3 Ways To deal with constant requests to help with a 'quick question'

You're a tradie who has spent years learning your trade. You want to get paid for your time and expertise. Yet do you find that your mates plus their mates expect you to have a 'quick chat' to pick your brains for free?

 

YOU DON'T GO OUT ON THE TOOLS FOR FREE SO WHY SHARE YOUR KNOW-HOW FOR FREE?

 

A common issue that comes up a LOT is being sucked into being the ‘nice guy (or gal!)’. You spend hours of your time helping someone out for free.

 

You feel awkward or you worry about sounding like a money grabber if you link your chat to a price tag.

A 'quick chat' can quickly become free work in disguise.

It's common for people to think they have a ‘quick question'. They might be your mates or their mate so you feel obliged to help.

 

If you're like a lot of tradies, you want to be helpful. So you are. Too helpful. For free.

 

A 'QUICK CHAT' FOR FREE IS DIFFERENT FROM A 'FREE CONSULT' FOR A POTENTIAL NEW CLIENT.

 

expect to answer a few questions during a free consult. You can control that by setting a time limit (say an hour's consult for free). This helps a new client to trust you enough to work with you. That's great and is a valuable use of your time as it might lead to paid work.

 

What is not valuable is offering yourself up at night, on the weekend or for a 'quick five minutes' that turns into five hours. This is giving up time for you and your family or your sport or whatever your hobby is to sort someone else's needs. For free. For no return to your business. That's bad business.

Your tradie expertise is valuable. If you don't place a value on your time, no one else will.

It can feel awkward to say no, so here's THREE TOP TIPS on how to say thanks but no thanks:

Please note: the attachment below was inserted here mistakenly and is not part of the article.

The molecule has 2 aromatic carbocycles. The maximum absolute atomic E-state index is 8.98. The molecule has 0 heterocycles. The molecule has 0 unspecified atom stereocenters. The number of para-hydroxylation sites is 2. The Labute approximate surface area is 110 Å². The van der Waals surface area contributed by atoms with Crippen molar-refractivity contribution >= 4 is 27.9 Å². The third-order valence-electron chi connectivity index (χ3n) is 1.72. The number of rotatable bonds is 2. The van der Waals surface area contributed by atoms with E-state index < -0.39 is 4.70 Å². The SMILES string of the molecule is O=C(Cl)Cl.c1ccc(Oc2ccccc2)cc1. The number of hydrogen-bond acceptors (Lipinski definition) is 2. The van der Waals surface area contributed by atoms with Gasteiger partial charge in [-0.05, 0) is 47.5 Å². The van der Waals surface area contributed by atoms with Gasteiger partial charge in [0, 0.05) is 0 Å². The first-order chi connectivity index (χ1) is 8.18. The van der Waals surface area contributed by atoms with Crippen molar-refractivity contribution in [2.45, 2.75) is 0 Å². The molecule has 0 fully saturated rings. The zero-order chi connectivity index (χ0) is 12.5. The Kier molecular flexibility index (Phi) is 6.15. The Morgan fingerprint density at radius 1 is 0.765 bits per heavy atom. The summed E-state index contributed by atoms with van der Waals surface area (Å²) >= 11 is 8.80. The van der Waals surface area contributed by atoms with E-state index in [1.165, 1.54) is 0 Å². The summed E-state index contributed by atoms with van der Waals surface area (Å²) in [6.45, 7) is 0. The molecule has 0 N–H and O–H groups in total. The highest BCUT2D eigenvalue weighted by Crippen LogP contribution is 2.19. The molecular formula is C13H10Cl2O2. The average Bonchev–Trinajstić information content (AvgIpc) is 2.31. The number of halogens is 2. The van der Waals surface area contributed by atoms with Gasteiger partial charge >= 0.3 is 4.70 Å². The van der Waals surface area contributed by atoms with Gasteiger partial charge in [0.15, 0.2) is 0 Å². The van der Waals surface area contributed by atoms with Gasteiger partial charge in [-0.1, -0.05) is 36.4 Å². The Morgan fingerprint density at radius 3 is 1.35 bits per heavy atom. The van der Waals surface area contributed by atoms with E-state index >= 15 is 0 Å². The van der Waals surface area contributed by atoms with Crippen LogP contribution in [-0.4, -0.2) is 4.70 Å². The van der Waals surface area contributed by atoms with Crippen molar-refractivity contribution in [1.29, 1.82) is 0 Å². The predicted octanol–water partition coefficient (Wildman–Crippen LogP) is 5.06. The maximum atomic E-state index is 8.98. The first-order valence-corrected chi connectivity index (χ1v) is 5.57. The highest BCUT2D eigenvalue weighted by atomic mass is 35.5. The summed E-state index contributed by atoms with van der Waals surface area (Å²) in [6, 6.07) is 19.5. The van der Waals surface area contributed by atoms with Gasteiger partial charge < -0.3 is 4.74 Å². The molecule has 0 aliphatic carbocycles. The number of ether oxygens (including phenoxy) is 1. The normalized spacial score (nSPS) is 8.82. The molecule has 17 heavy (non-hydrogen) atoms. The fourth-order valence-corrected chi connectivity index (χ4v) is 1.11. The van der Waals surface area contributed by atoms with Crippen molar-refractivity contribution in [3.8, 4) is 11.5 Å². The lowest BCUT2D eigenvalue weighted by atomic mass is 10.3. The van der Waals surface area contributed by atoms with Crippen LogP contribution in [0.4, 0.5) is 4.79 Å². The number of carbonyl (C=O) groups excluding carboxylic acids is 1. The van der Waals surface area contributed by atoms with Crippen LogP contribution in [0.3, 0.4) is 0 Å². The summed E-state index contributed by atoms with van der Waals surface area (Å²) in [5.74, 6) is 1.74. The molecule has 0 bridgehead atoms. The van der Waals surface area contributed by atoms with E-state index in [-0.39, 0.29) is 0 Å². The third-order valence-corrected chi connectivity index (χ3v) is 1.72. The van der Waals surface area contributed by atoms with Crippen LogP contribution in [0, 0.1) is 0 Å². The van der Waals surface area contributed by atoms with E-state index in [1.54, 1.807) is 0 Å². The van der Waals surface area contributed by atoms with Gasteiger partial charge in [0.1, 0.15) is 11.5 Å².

TOP TIP 1 PLAY THE CLIENT CARE CARD
Explain that you only sit down and discuss details with your clients. This way you're confident you're only giving out info on jobs that you know well.

 

TOP TIP 2 PLAY THE CONSULT CARD
Thank them for their interest in working with you. Offer to book in a consult to discuss. Yep, that the friend or distant friend-of-a-friend might not have intended to 'work with you'. By playing the ‘book a consult’ card, you're sending a clear message. That you consider your tradie know-how to be a business transaction. This will separate the freebie freeloader from the potential client.

 

TOP TIP 3 PLAY THE COURTESY CARD
If the person has already got another tradie doing work but they want to ‘check’ something with you, you can push them back to their chosen tradie. You don’t know enough about the job and you wouldn't want to disrespect their own tradie's advice. You know they might 'work in a different way' to you. All ways you can keep it polite.

 

Keep it professional, it's not personal. Protecting your time when you're off the clock protects your profit. You spent years perfecting your trade so you deserve to get paid.

Tradie Terms

Guest Contributor

Sian Wingate from Tradie Terms is our new guest blogger! She runs an online contract training programme designed for tradies over at www.tradieterms.com. As a legal expert in tradie contracts, we’ve brought her on board to share her contracting and legal top tips with you every month from the inside track on the nuts and bolts of your terms of trade and building contracts to contracting systems tips.

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